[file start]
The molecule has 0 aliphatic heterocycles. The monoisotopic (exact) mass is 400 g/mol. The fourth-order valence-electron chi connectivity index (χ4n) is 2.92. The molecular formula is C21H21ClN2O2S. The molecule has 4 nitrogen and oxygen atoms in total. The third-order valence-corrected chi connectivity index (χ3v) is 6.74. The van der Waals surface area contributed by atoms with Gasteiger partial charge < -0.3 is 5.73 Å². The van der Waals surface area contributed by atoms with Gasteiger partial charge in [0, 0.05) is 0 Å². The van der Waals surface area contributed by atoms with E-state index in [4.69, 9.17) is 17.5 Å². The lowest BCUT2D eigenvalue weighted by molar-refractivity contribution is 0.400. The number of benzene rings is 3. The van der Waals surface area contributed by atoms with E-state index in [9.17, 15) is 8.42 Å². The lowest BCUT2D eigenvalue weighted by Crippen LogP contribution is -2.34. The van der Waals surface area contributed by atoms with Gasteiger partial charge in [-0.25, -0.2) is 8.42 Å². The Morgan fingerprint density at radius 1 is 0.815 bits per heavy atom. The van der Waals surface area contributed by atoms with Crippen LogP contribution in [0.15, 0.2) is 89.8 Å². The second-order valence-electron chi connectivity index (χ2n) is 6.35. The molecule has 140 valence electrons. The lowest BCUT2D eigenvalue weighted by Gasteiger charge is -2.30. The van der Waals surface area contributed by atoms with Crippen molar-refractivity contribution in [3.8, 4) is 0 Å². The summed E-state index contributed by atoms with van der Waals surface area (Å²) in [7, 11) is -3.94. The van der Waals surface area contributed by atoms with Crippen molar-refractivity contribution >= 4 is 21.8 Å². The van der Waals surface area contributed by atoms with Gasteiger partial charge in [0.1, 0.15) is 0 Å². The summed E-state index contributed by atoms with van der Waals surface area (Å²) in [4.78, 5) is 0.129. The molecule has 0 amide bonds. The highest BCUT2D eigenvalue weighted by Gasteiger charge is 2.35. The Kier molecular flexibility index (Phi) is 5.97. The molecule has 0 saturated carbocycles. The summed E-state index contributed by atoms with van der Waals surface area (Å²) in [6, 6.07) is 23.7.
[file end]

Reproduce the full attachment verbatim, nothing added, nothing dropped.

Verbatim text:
The molecule has 0 aliphatic heterocycles. The monoisotopic (exact) mass is 400 g/mol. The fourth-order valence-electron chi connectivity index (χ4n) is 2.92. The molecular formula is C21H21ClN2O2S. The molecule has 4 nitrogen and oxygen atoms in total. The third-order valence-corrected chi connectivity index (χ3v) is 6.74. The van der Waals surface area contributed by atoms with Gasteiger partial charge < -0.3 is 5.73 Å². The van der Waals surface area contributed by atoms with Gasteiger partial charge in [0, 0.05) is 0 Å². The van der Waals surface area contributed by atoms with E-state index in [4.69, 9.17) is 17.5 Å². The lowest BCUT2D eigenvalue weighted by molar-refractivity contribution is 0.400. The number of benzene rings is 3. The van der Waals surface area contributed by atoms with E-state index in [9.17, 15) is 8.42 Å². The lowest BCUT2D eigenvalue weighted by Crippen LogP contribution is -2.34. The van der Waals surface area contributed by atoms with Gasteiger partial charge in [-0.25, -0.2) is 8.42 Å². The Morgan fingerprint density at radius 1 is 0.815 bits per heavy atom. The van der Waals surface area contributed by atoms with Crippen LogP contribution in [0.15, 0.2) is 89.8 Å². The second-order valence-electron chi connectivity index (χ2n) is 6.35. The molecule has 140 valence electrons. The lowest BCUT2D eigenvalue weighted by Gasteiger charge is -2.30. The van der Waals surface area contributed by atoms with Crippen molar-refractivity contribution in [3.8, 4) is 0 Å². The summed E-state index contributed by atoms with van der Waals surface area (Å²) in [7, 11) is -3.94. The van der Waals surface area contributed by atoms with Crippen molar-refractivity contribution >= 4 is 21.8 Å². The van der Waals surface area contributed by atoms with Gasteiger partial charge in [0.1, 0.15) is 0 Å². The summed E-state index contributed by atoms with van der Waals surface area (Å²) in [4.78, 5) is 0.129. The molecule has 0 amide bonds. The highest BCUT2D eigenvalue weighted by Gasteiger charge is 2.35. The Kier molecular flexibility index (Phi) is 5.97. The molecule has 0 saturated carbocycles. The summed E-state index contributed by atoms with van der Waals surface area (Å²) in [6, 6.07) is 23.7.